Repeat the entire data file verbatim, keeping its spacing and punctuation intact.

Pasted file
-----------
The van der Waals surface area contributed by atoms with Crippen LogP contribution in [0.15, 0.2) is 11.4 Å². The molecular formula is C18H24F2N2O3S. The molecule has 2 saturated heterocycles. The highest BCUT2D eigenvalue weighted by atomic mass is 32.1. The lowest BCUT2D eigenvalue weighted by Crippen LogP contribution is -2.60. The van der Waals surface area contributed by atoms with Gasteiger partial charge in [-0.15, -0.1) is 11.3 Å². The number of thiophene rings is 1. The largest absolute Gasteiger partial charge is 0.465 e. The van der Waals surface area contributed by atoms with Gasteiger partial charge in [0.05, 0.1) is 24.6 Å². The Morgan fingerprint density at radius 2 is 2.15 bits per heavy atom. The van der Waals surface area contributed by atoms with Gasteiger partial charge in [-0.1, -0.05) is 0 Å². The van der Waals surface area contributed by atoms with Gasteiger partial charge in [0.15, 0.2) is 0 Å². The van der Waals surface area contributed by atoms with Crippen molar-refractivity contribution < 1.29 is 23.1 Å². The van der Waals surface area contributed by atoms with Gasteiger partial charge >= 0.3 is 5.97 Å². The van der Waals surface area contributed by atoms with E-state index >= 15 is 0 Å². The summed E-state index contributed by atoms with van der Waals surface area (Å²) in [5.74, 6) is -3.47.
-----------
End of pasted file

The van der Waals surface area contributed by atoms with Crippen LogP contribution in [0.15, 0.2) is 11.4 Å². The molecular formula is C18H24F2N2O3S. The molecule has 2 saturated heterocycles. The highest BCUT2D eigenvalue weighted by atomic mass is 32.1. The lowest BCUT2D eigenvalue weighted by Crippen LogP contribution is -2.60. The van der Waals surface area contributed by atoms with Gasteiger partial charge in [-0.15, -0.1) is 11.3 Å². The number of thiophene rings is 1. The largest absolute Gasteiger partial charge is 0.465 e. The van der Waals surface area contributed by atoms with Gasteiger partial charge in [0.05, 0.1) is 24.6 Å². The Morgan fingerprint density at radius 2 is 2.15 bits per heavy atom. The van der Waals surface area contributed by atoms with Gasteiger partial charge in [-0.1, -0.05) is 0 Å². The van der Waals surface area contributed by atoms with Gasteiger partial charge in [0.15, 0.2) is 0 Å². The van der Waals surface area contributed by atoms with Crippen molar-refractivity contribution < 1.29 is 23.1 Å². The van der Waals surface area contributed by atoms with Gasteiger partial charge >= 0.3 is 5.97 Å². The van der Waals surface area contributed by atoms with E-state index >= 15 is 0 Å². The summed E-state index contributed by atoms with van der Waals surface area (Å²) in [5.74, 6) is -3.47.